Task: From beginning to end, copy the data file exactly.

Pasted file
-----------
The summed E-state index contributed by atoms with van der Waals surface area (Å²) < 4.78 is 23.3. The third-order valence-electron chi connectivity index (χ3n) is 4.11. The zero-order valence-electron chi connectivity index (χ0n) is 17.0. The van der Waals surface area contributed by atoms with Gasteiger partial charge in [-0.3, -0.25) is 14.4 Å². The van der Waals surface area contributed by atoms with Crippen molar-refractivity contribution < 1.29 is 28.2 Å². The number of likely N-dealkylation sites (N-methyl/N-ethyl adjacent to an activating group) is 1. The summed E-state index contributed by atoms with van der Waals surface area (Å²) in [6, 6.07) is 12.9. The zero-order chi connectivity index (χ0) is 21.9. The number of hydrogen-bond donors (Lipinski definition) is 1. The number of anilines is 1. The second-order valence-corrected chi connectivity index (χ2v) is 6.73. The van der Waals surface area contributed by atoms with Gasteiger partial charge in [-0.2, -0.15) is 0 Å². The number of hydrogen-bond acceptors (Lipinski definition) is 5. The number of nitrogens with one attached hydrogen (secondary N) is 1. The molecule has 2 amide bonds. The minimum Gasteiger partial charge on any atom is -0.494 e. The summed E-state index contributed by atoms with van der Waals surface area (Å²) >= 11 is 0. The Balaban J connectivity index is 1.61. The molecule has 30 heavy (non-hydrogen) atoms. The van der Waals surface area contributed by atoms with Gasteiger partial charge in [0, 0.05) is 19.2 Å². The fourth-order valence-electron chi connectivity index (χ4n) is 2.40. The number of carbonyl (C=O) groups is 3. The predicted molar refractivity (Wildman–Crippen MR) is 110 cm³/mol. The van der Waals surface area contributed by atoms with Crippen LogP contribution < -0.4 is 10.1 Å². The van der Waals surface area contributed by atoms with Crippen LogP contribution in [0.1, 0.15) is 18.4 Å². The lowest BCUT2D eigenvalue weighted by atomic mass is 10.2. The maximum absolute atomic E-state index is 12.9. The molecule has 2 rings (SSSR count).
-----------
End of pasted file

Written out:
The summed E-state index contributed by atoms with van der Waals surface area (Å²) < 4.78 is 23.3. The third-order valence-electron chi connectivity index (χ3n) is 4.11. The zero-order valence-electron chi connectivity index (χ0n) is 17.0. The van der Waals surface area contributed by atoms with Gasteiger partial charge in [-0.3, -0.25) is 14.4 Å². The van der Waals surface area contributed by atoms with Crippen molar-refractivity contribution < 1.29 is 28.2 Å². The number of likely N-dealkylation sites (N-methyl/N-ethyl adjacent to an activating group) is 1. The summed E-state index contributed by atoms with van der Waals surface area (Å²) in [6, 6.07) is 12.9. The zero-order chi connectivity index (χ0) is 21.9. The number of hydrogen-bond donors (Lipinski definition) is 1. The number of anilines is 1. The second-order valence-corrected chi connectivity index (χ2v) is 6.73. The van der Waals surface area contributed by atoms with Gasteiger partial charge in [-0.2, -0.15) is 0 Å². The number of hydrogen-bond acceptors (Lipinski definition) is 5. The number of nitrogens with one attached hydrogen (secondary N) is 1. The molecule has 2 amide bonds. The minimum Gasteiger partial charge on any atom is -0.494 e. The summed E-state index contributed by atoms with van der Waals surface area (Å²) >= 11 is 0. The Balaban J connectivity index is 1.61. The molecule has 30 heavy (non-hydrogen) atoms. The van der Waals surface area contributed by atoms with Gasteiger partial charge in [0, 0.05) is 19.2 Å². The fourth-order valence-electron chi connectivity index (χ4n) is 2.40. The number of carbonyl (C=O) groups is 3. The predicted molar refractivity (Wildman–Crippen MR) is 110 cm³/mol. The van der Waals surface area contributed by atoms with Crippen LogP contribution < -0.4 is 10.1 Å². The van der Waals surface area contributed by atoms with Crippen LogP contribution in [0.1, 0.15) is 18.4 Å². The lowest BCUT2D eigenvalue weighted by atomic mass is 10.2. The maximum absolute atomic E-state index is 12.9. The molecule has 2 rings (SSSR count).